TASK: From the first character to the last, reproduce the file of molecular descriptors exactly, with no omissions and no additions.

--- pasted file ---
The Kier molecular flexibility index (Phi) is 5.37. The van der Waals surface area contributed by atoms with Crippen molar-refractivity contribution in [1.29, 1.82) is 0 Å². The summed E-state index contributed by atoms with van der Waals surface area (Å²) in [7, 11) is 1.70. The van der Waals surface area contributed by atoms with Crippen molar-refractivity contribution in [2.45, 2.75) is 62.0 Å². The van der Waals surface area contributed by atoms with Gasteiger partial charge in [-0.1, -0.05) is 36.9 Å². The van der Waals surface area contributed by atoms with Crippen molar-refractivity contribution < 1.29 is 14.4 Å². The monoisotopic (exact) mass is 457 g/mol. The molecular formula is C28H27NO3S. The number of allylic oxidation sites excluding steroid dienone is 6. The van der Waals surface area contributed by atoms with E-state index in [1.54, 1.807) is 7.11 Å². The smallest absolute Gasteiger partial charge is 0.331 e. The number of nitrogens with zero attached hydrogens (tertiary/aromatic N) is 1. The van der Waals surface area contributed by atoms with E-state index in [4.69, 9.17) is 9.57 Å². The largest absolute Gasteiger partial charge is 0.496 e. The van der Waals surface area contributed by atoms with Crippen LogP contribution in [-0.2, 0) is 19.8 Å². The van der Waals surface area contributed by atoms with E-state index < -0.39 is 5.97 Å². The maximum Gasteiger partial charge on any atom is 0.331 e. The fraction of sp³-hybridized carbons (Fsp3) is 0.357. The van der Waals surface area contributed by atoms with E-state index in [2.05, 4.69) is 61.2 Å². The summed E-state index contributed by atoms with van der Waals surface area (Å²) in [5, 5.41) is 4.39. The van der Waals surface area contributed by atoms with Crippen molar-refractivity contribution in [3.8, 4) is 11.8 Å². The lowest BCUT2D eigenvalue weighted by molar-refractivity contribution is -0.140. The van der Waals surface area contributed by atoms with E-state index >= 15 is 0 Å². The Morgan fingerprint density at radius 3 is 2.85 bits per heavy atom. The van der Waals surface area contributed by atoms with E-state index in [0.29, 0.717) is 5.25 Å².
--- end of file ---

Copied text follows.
The Kier molecular flexibility index (Phi) is 5.37. The van der Waals surface area contributed by atoms with Crippen molar-refractivity contribution in [1.29, 1.82) is 0 Å². The summed E-state index contributed by atoms with van der Waals surface area (Å²) in [7, 11) is 1.70. The van der Waals surface area contributed by atoms with Crippen molar-refractivity contribution in [2.45, 2.75) is 62.0 Å². The van der Waals surface area contributed by atoms with Gasteiger partial charge in [-0.1, -0.05) is 36.9 Å². The van der Waals surface area contributed by atoms with Crippen molar-refractivity contribution < 1.29 is 14.4 Å². The monoisotopic (exact) mass is 457 g/mol. The molecular formula is C28H27NO3S. The number of allylic oxidation sites excluding steroid dienone is 6. The van der Waals surface area contributed by atoms with E-state index in [1.54, 1.807) is 7.11 Å². The smallest absolute Gasteiger partial charge is 0.331 e. The number of nitrogens with zero attached hydrogens (tertiary/aromatic N) is 1. The van der Waals surface area contributed by atoms with E-state index in [4.69, 9.17) is 9.57 Å². The largest absolute Gasteiger partial charge is 0.496 e. The van der Waals surface area contributed by atoms with Crippen LogP contribution in [-0.2, 0) is 19.8 Å². The van der Waals surface area contributed by atoms with E-state index < -0.39 is 5.97 Å². The maximum Gasteiger partial charge on any atom is 0.331 e. The fraction of sp³-hybridized carbons (Fsp3) is 0.357. The van der Waals surface area contributed by atoms with E-state index in [2.05, 4.69) is 61.2 Å². The summed E-state index contributed by atoms with van der Waals surface area (Å²) in [5, 5.41) is 4.39. The van der Waals surface area contributed by atoms with Crippen molar-refractivity contribution in [3.8, 4) is 11.8 Å². The lowest BCUT2D eigenvalue weighted by molar-refractivity contribution is -0.140. The van der Waals surface area contributed by atoms with E-state index >= 15 is 0 Å². The Morgan fingerprint density at radius 3 is 2.85 bits per heavy atom. The van der Waals surface area contributed by atoms with E-state index in [0.29, 0.717) is 5.25 Å².